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Julian Pe- for his having written his Gospel about this time, at the rc- Jerusalem. riod, 4756. quest, and for the use of the converts in that city. It will appear, Vulgar Era, I think, that the internal evidence arising from the Gospel

about 43.

itself, and from the concurrent testimony of the fathers of the
Church, unite in affirming this to be the origin and object of
his Gospel; although, as it will appear, it was not officially
committed to the Churches in general, till he was settled at
Alexandria, as the bishop of the Church in that city.

Michaelis has collected, in a very perspicuous manner, the
different circumstances related of St. Mark in the New Testa-
ment. He observes, " it appears, from Acts xii. 11. that St. Mark's
original name was John, the surname of Mark having probably
been adopted by him when he left Judea to go into foreign
countries; a practice not unusual among the Jews of that age,
who frequently assumed a name more familiar to the nations
which they visited, than that by which they had been distin-
guished in their own country. That St. Mark wrote his Gos-
pel in Rome, with the assistance and under the direction of St.
Peter, agrees extremely well with the contents of the Gospel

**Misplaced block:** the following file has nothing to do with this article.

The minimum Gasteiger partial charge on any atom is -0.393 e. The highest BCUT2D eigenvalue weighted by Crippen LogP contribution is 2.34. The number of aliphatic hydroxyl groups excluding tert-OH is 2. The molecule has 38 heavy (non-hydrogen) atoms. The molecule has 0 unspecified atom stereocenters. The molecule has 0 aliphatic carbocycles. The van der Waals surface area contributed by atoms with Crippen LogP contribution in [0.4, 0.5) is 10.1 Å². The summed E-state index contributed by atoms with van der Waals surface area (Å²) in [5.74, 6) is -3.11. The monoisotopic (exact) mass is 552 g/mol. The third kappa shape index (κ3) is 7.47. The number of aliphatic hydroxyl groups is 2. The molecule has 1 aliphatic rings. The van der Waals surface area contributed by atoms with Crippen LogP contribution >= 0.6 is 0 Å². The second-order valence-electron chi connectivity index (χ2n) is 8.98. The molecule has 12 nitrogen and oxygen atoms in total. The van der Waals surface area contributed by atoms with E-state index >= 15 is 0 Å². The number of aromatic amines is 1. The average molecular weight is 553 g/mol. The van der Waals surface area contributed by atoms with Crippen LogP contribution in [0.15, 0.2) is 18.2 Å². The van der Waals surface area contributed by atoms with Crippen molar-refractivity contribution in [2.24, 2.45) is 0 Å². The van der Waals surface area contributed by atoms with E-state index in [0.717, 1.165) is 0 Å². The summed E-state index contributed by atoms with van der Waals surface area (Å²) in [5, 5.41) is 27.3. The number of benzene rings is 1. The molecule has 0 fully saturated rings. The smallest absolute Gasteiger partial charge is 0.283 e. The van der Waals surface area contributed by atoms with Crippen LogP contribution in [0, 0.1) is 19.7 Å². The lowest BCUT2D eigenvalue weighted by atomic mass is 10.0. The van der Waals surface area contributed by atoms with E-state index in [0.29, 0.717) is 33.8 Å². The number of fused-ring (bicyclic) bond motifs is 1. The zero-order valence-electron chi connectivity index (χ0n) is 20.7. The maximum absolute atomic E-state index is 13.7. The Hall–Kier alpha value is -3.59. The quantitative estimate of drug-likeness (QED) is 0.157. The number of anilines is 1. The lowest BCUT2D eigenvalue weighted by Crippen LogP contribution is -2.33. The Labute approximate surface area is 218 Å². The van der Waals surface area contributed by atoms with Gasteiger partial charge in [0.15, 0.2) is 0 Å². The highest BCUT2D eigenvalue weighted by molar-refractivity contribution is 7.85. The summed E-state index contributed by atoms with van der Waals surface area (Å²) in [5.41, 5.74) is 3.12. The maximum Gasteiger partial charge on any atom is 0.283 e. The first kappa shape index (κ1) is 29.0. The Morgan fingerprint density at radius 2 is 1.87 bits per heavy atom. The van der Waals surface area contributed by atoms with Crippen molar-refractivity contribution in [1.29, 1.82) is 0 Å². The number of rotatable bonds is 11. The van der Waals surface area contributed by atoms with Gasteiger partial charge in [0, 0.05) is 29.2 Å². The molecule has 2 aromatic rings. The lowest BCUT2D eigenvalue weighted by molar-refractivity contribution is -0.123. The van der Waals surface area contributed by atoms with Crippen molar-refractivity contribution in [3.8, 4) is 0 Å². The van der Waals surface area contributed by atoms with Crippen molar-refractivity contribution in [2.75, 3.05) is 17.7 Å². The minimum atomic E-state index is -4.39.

itself, and may serve likewise to explain several particulars,
which at first sight appear extraordinary. For instance, where
St. Peter is concerned in the narration, mention is sometimes
made of circumstances which are not related by the other
Evangelists, as at chap. i. 29-33. ix. 34. xi. 21. xiv. 30. And
on the contrary, the high commendations which Christ bestowed
on St. Peter, as appears from Matt. xvi. 17-19. but which the
apostle, through modesty, would hardly have repeated, are
wanting in St. Mark's Gospel. At chap. xiv. 47. St. Mark men-
tions neither the name of the apostle, who cut off the ear of the
high priest's servant, nor the circumstance of Christ's healing
it. We know that this apostle was St. Peter, for his name is
expressly mentioned by St. John; but an Evangelist, who wrote
his Gospel at Rome during the life of St. Peter, would have
exposed him to the danger of being accused by his adversaries,